In both of these photos, you can see us using the target to help the horses make better associations with worrisome objects. For Arosa (top photo) we were not able to have her at liberty since she was at a horse show (which is always our preference). Arosa was having some trouble stopping at fences when she would show. It turned out, she wasn't all that worried about the fences themselves. She was worried about all the other things going on in the show environment around her and it was too much to keep track of. So she would stop when it became overwhelming for her. 
Once we recognized this, we simply gave her time in the ring the morning before she showed to process the environment and used a target to bring better associations with the jumps. We asked her to walk up to each jump and explore it, then clicking her relaxed curiosity. Giving her this processing time helped her to recognize the show environment around her was also safe. After that, she went back to her stall for a while to further process and to let latent learning do its work before she showed.  When she showed that day, she was very relaxed and focused and won both of her classes.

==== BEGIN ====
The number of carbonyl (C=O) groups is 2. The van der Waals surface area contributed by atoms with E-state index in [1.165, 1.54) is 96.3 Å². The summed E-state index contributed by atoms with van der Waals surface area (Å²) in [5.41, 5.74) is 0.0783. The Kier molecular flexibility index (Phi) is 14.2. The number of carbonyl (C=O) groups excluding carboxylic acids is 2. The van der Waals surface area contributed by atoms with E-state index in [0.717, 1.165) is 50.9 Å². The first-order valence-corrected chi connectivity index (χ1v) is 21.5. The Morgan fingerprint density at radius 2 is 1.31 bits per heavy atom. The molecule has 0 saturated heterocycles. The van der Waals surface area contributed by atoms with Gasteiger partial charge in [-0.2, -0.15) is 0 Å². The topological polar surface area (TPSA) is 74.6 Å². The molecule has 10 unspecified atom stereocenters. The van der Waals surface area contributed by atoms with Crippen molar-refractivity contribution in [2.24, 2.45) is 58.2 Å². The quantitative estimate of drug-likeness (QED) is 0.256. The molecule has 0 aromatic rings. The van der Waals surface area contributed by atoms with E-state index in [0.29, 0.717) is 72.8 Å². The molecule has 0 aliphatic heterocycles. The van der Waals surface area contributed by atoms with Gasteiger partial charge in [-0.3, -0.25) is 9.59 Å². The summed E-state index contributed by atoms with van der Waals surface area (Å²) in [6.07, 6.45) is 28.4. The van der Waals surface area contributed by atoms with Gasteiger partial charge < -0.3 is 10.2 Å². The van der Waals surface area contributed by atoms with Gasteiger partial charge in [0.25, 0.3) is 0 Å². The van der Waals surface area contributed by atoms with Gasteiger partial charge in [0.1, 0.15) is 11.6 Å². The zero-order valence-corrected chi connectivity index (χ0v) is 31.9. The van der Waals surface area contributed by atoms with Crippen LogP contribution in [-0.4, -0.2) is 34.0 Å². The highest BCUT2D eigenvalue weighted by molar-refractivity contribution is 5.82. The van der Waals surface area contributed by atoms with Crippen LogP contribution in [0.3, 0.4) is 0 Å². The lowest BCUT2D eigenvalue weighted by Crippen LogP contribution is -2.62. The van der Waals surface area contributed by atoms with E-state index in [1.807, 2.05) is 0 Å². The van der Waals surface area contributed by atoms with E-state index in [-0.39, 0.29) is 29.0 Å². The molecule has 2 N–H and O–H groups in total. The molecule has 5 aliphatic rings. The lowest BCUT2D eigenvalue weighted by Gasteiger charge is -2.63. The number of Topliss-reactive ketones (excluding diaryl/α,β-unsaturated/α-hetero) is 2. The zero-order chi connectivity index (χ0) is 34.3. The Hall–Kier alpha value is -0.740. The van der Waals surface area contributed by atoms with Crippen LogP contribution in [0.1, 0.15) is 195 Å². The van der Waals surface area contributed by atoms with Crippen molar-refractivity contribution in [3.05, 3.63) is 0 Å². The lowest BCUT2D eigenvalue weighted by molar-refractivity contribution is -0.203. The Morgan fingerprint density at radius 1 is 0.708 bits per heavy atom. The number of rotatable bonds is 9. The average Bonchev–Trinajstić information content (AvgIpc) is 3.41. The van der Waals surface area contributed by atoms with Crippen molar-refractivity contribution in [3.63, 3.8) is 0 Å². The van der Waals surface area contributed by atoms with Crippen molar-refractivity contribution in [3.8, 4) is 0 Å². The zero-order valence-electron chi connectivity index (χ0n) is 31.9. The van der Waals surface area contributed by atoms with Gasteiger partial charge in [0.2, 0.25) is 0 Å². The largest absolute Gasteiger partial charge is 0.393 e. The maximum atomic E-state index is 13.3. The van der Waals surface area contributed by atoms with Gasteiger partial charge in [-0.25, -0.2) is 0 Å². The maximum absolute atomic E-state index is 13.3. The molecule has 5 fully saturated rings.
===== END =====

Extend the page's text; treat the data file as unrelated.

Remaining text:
Below, Oliver is at liberty and exploring an area with a couple objects he isn't very familiar with. He trepidatiously approached the feed dish to see if there was anything there for him as you can see in the photo. His nostrils are flared and he is ready to back out quickly if needed. After that, he continued to explore with relaxed body language. Those moments of taking a breath, cocking a hind leg, softening of the eyes/posture are all clickable moments. 
When we try to put ourselves into the mindset of our horses, our empathy tends to supersede our necessity for immediate progress. And you know what? Over time, those deposits we're making into their trust bank pay off big time. Shawna always says slow down, you'll go faster and it's so true. 
Their plan for Arosa to learn be confident with the jumps was to walk, trot and canter past them and leg yield her toward them. They were gentle about it, but insistent. Arosa tended to internalize her worry, so it was very difficult to spot. Many horses are stoic or have learned to hide their fear because that has been safer for them. Inevitably though, it will come out sideways in another time or place. 
You see, when we insist that horses must face the things they're worried about, we keep their adrenaline up. This does not put them in an ideal state for learning. When we help them to recognize they're safe, it's not only a win for our relationship… it's a win for the horse's nervous system. Over time, we can create new neural pathways in our horses' brains that desire fun explorations instead of feelings of worry and anxiety.